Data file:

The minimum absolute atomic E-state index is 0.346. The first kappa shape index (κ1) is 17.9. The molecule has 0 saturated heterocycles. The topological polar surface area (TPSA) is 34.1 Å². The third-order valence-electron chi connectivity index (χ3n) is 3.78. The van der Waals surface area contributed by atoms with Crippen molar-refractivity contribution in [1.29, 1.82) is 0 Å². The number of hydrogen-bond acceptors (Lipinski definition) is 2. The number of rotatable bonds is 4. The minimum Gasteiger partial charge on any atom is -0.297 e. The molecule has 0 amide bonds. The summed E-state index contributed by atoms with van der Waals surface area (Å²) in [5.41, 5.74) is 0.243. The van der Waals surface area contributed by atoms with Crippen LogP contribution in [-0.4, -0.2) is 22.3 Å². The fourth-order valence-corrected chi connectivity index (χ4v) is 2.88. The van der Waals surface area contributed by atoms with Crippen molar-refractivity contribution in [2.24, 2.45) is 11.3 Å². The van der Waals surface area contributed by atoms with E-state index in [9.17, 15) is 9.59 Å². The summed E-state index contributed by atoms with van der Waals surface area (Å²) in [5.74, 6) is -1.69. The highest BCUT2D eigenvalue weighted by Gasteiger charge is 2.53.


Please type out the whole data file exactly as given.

The minimum absolute atomic E-state index is 0.346. The first kappa shape index (κ1) is 17.9. The molecule has 0 saturated heterocycles. The topological polar surface area (TPSA) is 34.1 Å². The third-order valence-electron chi connectivity index (χ3n) is 3.78. The van der Waals surface area contributed by atoms with Crippen molar-refractivity contribution in [1.29, 1.82) is 0 Å². The number of hydrogen-bond acceptors (Lipinski definition) is 2. The number of rotatable bonds is 4. The minimum Gasteiger partial charge on any atom is -0.297 e. The molecule has 0 amide bonds. The summed E-state index contributed by atoms with van der Waals surface area (Å²) in [5.41, 5.74) is 0.243. The van der Waals surface area contributed by atoms with Crippen LogP contribution in [-0.4, -0.2) is 22.3 Å². The fourth-order valence-corrected chi connectivity index (χ4v) is 2.88. The van der Waals surface area contributed by atoms with Crippen molar-refractivity contribution in [2.24, 2.45) is 11.3 Å². The van der Waals surface area contributed by atoms with E-state index in [9.17, 15) is 9.59 Å². The summed E-state index contributed by atoms with van der Waals surface area (Å²) in [5.74, 6) is -1.69. The highest BCUT2D eigenvalue weighted by Gasteiger charge is 2.53.